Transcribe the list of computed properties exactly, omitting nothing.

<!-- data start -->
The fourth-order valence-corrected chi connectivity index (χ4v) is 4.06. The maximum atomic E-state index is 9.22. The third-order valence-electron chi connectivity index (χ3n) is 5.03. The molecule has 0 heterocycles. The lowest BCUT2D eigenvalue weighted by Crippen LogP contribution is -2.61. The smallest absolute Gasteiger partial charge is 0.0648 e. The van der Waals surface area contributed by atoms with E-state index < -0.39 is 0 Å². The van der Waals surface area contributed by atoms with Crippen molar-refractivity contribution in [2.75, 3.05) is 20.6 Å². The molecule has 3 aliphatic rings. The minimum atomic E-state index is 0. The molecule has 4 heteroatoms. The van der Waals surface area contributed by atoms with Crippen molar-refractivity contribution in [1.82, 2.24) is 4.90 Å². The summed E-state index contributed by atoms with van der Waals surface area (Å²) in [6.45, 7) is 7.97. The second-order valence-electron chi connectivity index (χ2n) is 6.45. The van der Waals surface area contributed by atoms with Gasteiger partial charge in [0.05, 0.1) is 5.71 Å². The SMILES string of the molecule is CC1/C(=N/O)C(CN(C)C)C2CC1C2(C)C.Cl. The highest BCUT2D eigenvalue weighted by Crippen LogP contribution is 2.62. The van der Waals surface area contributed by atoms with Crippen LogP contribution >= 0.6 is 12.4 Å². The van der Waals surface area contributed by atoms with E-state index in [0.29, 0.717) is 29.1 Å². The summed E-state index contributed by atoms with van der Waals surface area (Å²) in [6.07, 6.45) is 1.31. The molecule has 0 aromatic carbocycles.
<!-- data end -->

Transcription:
The fourth-order valence-corrected chi connectivity index (χ4v) is 4.06. The maximum atomic E-state index is 9.22. The third-order valence-electron chi connectivity index (χ3n) is 5.03. The molecule has 0 heterocycles. The lowest BCUT2D eigenvalue weighted by Crippen LogP contribution is -2.61. The smallest absolute Gasteiger partial charge is 0.0648 e. The van der Waals surface area contributed by atoms with E-state index < -0.39 is 0 Å². The van der Waals surface area contributed by atoms with Crippen molar-refractivity contribution in [2.75, 3.05) is 20.6 Å². The molecule has 3 aliphatic rings. The minimum atomic E-state index is 0. The molecule has 4 heteroatoms. The van der Waals surface area contributed by atoms with Crippen molar-refractivity contribution in [1.82, 2.24) is 4.90 Å². The summed E-state index contributed by atoms with van der Waals surface area (Å²) in [6.45, 7) is 7.97. The second-order valence-electron chi connectivity index (χ2n) is 6.45. The van der Waals surface area contributed by atoms with Gasteiger partial charge in [0.05, 0.1) is 5.71 Å². The SMILES string of the molecule is CC1/C(=N/O)C(CN(C)C)C2CC1C2(C)C.Cl. The highest BCUT2D eigenvalue weighted by Crippen LogP contribution is 2.62. The van der Waals surface area contributed by atoms with Crippen LogP contribution >= 0.6 is 12.4 Å². The van der Waals surface area contributed by atoms with E-state index in [0.29, 0.717) is 29.1 Å². The summed E-state index contributed by atoms with van der Waals surface area (Å²) in [6.07, 6.45) is 1.31. The molecule has 0 aromatic carbocycles.